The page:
The big farms say they’ve met the standards and that they shouldn’t be criticized for their size.
“It is unfortunate that some activists continue to perpetuate the misguided belief that only small dairy farms can be organic,” Aurora Dairy, which has thousands of cows in Texas and Colorado, said in a statement.
Last fall, the USDA closed complaints against Aurora brought by The Cornucopia Institute of Wisconsin and said the mega-sized farm complied with regulations.
Aurora says it manages nearly 12,000 organic pasture acres where its cows graze during the grazing season and that it gets organic grain from more than 100 farms.
“The truth is our size makes a positive difference. … Our scale has also helped create markets for all organic milk producers,” Aurora said.
Aurora spokeswoman Sonja Tuitele said the farm doesn’t ship milk to Wisconsin and that she didn’t know which Texas dairies could be doing that.
Pete Hardin, publisher of The Milkweed, a dairy publication based in Brooklyn, just south of Madison, is among those who remain unconvinced the Texas farms follow the rules.
You couldn’t have thousands of cows grazing in the fields and still get them indoors twice a day for milking, according to Hardin.
“It’s physically impossible for some of these big dairies to call themselves organic and meet the requirements,” he said.
But it’s not unusual for Texas farms to put their milk on trucks for hundreds of miles, said Donald De Jong, co-owner and CEO of Natural Prairie Dairy Farms, located north of Amarillo.
“There’s a misalignment of where milk is and where it needs to be. I think there are a lot of growing pains in organics,” De Jong said.
Natural Prairie has thousands of cows and ships milk about 700 miles south to Houston.
De Jong said Texas farms sending milk to Wisconsin are probably desperate to find a processing plant, given transportation that could add about 20% to the cost of their product.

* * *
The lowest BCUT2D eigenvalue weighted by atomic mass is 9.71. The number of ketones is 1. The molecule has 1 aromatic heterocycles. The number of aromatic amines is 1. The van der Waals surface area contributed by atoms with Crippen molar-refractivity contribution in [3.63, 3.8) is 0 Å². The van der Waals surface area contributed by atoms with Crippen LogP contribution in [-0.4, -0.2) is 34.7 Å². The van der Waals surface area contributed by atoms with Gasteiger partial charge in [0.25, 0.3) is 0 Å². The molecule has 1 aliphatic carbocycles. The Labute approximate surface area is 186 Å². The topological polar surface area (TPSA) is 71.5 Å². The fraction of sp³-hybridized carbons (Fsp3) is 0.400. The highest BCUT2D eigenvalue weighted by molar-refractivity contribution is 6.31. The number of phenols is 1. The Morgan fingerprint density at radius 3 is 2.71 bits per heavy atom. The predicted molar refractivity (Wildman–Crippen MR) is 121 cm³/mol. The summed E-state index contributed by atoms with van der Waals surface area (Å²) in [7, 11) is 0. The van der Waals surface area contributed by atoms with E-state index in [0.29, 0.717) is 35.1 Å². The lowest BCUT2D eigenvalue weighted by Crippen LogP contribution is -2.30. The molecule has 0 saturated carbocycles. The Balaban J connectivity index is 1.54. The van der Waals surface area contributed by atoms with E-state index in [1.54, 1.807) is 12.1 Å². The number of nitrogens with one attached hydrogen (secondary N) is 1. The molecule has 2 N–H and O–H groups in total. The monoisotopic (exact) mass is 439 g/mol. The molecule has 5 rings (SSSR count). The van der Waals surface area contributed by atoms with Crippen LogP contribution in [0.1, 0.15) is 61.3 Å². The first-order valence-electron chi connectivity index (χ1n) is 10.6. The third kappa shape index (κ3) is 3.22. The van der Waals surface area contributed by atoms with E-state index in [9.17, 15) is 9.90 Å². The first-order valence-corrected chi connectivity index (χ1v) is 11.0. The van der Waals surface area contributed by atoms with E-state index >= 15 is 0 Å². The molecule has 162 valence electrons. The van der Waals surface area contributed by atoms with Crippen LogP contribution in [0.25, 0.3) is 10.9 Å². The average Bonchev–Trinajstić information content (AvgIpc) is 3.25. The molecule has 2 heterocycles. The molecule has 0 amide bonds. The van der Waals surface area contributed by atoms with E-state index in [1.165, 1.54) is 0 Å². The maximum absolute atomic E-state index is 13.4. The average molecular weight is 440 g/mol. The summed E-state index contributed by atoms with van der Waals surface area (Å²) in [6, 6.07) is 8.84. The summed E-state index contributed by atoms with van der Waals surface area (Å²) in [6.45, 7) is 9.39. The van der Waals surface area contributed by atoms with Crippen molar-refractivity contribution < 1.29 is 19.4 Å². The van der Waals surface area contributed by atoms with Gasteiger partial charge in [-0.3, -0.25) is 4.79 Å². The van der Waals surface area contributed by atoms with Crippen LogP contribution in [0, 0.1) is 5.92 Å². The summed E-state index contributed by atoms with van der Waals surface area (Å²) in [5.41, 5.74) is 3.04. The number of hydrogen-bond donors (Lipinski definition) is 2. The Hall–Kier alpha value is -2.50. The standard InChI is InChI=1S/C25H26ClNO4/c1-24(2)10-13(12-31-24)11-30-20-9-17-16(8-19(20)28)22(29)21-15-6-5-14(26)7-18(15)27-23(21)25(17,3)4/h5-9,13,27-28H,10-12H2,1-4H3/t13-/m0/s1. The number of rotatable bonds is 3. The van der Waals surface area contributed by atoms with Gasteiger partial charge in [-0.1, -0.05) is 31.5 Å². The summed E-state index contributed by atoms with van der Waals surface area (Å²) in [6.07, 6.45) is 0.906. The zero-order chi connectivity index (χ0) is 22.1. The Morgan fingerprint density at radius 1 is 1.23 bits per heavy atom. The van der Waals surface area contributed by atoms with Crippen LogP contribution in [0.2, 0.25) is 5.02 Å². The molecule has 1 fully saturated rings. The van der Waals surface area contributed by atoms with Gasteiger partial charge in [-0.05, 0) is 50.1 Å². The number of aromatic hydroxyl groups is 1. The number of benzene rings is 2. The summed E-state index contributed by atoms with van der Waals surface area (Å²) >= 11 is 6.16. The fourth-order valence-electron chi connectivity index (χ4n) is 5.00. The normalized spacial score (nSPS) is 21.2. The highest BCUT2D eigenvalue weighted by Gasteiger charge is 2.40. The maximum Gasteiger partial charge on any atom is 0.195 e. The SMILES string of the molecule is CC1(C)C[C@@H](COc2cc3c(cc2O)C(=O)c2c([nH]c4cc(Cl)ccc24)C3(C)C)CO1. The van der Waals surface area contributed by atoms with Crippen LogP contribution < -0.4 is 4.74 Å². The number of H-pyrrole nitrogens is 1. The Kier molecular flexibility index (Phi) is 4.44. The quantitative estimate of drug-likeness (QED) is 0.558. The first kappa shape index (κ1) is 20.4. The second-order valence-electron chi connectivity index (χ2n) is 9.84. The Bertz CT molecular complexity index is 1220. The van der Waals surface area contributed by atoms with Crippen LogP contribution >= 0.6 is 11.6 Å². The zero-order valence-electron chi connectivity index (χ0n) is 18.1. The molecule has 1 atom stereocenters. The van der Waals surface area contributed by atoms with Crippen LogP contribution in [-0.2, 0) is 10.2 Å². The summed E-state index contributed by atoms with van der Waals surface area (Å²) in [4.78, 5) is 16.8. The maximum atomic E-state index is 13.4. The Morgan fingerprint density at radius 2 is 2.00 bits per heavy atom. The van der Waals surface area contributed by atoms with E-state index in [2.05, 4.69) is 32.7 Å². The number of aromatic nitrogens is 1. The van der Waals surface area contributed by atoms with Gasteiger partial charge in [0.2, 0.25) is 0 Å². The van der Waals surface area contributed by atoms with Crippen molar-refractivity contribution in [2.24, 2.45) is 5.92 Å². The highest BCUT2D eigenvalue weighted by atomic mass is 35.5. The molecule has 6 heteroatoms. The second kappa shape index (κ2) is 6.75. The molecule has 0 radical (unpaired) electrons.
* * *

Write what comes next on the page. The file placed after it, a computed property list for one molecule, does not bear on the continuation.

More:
“I think the market is very weak,” he said, adding that years ago there was a similar situation when Texas dairy farms shipped nonorganic milk to Wisconsin.
‘The clap of thunder’
In 2017, dozens of dairy farms lost their milk buyer and were nearly forced out of business when Grassland Dairy Products of Greenwood dropped them because it lost millions of dollars of business in Canada.
“Looking back, it was the clap of thunder before the storm really started,” Carrie Mess, a dairy farmer from Watertown said Monday in her blog Dairy Carrie.
If nothing changes, Mess said, “Farms are going to be selling cows and going out of the dairy business left and right in the coming months.”
The price farmers have received for nonorganic milk in recent months has been poor, in many cases below the cost of producing it.
“Every day that farms keep the lights on, we go a little further in debt,» Mess said.
In 2016, Wisconsin dairy farmers produced more than 30 billion pounds of milk for the first time, a new record. And while the number of Wisconsin dairy farms has been declining for years — to about 9,000 now from 14,265 in 2007 — milk production has increased as farms have become bigger and more efficient
The production milestone for nonorganic milk came even as the global market was awash in dairy products and prices paid to farmers were depressed from the oversupply.
Farmers “would rather shoot themselves in both feet” than scale back their operations and get a better milk price, Hardin said.
“It’s a classic supply-and-demand squeeze where prices for farmers are collapsing and they are losing their markets because there’s so darn much milk,” he said.
Hardin said he’s seen the price for organic milk drop more than 35% from an earlier high of about $36 per hundred pounds, roughly 12 gallons.
“U.S. organic farmers are on the verge of ruin with these current prices,” Hardin said.
By: Rick Barrett
Source: Milwaukee Journal Sentinel